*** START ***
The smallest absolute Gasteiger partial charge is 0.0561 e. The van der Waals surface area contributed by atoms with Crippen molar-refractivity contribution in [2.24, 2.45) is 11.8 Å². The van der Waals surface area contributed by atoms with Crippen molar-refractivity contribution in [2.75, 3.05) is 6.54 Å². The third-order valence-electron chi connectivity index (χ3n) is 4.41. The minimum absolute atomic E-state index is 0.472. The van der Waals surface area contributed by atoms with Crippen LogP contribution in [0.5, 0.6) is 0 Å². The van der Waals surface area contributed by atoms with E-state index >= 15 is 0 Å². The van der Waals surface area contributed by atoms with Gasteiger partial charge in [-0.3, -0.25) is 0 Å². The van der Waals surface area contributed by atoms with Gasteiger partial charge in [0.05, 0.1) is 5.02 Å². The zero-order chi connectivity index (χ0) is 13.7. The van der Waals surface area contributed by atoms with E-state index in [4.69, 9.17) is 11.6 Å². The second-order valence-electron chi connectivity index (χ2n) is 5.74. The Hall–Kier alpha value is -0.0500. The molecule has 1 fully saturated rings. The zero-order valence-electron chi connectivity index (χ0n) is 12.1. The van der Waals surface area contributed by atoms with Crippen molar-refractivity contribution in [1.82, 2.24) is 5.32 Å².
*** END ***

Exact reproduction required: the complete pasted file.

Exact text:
The smallest absolute Gasteiger partial charge is 0.0561 e. The van der Waals surface area contributed by atoms with Crippen molar-refractivity contribution in [2.24, 2.45) is 11.8 Å². The van der Waals surface area contributed by atoms with Crippen molar-refractivity contribution in [2.75, 3.05) is 6.54 Å². The third-order valence-electron chi connectivity index (χ3n) is 4.41. The minimum absolute atomic E-state index is 0.472. The van der Waals surface area contributed by atoms with Crippen LogP contribution in [0.5, 0.6) is 0 Å². The van der Waals surface area contributed by atoms with E-state index >= 15 is 0 Å². The van der Waals surface area contributed by atoms with Gasteiger partial charge in [-0.3, -0.25) is 0 Å². The van der Waals surface area contributed by atoms with Gasteiger partial charge in [0.05, 0.1) is 5.02 Å². The zero-order chi connectivity index (χ0) is 13.7. The van der Waals surface area contributed by atoms with E-state index in [4.69, 9.17) is 11.6 Å². The second-order valence-electron chi connectivity index (χ2n) is 5.74. The Hall–Kier alpha value is -0.0500. The molecule has 1 fully saturated rings. The zero-order valence-electron chi connectivity index (χ0n) is 12.1. The van der Waals surface area contributed by atoms with Crippen molar-refractivity contribution in [1.82, 2.24) is 5.32 Å².